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Beatles to Sue Paul?

Legal action may be brewing over McCartney’s higher royalty rate

Paul McCartney

Paul McCartney

Robert R. McElroy/Getty Images

Is Paul McCartney cleaning up on the Beatles catalog? While legal action on the Beatles front heats up, an attorney for the group’s label, Capitol/EMI, has confirmed that McCartney earns a higher royalty rate on Beatles records than George Harrison, Ringo Starr or even John Lennon (whose estate is represented by Yoko Ono).

This discovery came to light in the wake of two recent legal maneuvers involving the Beatles. In December, Yoko Ono, George Harrison and Ringo Starr initiated legal action against McCartney by filing a summons with the New York State Supreme Court. No explanatory papers accompanied the summons, and attorneys for both sides declined comment.

The purpose of such a summons is usually to begin legal proceedings without having to file a detailed lawsuit immediately. The action buys time for the parties filing the suit, because they no longer have to worry about the statute of limitations running out.

The summons is believed to be connected to a $45 million suit filed by Apple Records (recently joined by the three surviving Beatles and Yoko Ono) against Capitol/EMI, charging that from 1969 to 1979 the Beatles’ record company failed to pay millions of dollars in royalties to the band. The suit also asks that the group be released from its contract with Capitol.

One of the complaint’s principal allegations involves the John Lennon record Sometime in New York City. Under the terms of the agreement between the Beatles, Apple and Capitol/EMI, the Beatles were to have been paid a significantly higher royalty rate — 24 percent higher, according to Capitol  on all their records if the last two Beatles records (a term that includes solo LPs) released before August 31st, 1972, sold 500,000 each. Sometime in New York City did not sell 500,000 copies, and Capitol/EMI refused to pay the higher royalty rate. The Beatles’ complaint alleges that because Sometime in New York City was “a noncommercial, experimental double album” featuring performances by other artists (Frank Zappa, for example), it does not qualify as a Beatles record under the terms of the agreement.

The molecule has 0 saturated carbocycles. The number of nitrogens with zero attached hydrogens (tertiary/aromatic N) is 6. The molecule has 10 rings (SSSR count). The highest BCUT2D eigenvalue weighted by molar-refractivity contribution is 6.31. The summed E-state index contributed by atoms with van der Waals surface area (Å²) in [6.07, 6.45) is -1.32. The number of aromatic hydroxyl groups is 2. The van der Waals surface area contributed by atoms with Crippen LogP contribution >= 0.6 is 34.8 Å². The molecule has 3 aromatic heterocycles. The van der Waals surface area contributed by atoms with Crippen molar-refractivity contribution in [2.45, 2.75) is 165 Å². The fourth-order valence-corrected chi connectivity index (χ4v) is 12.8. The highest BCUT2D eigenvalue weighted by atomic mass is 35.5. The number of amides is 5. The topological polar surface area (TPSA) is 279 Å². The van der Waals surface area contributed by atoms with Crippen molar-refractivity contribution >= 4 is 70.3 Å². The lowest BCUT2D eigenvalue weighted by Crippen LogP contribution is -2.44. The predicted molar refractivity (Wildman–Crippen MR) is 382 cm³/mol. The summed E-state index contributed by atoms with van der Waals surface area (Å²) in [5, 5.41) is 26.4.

In addition, an Apple audit asserts that in that ten-year period Capitol/EMI destroyed 19 million Beatles records. (Capitol/EMI would not confirm this figure.) The affidavit further claims that “the alleged ‘scrapping’ is a mere subterfuge for records that were sold without payment to plaintiffs.”

A Capitol lawyer termed the affidavit “egregious” and “unprofessional.” Apple Records attorney Leonard Marks said it will be another eighteen months before the case goes to trial.

In This Article: Coverwall, The Beatles

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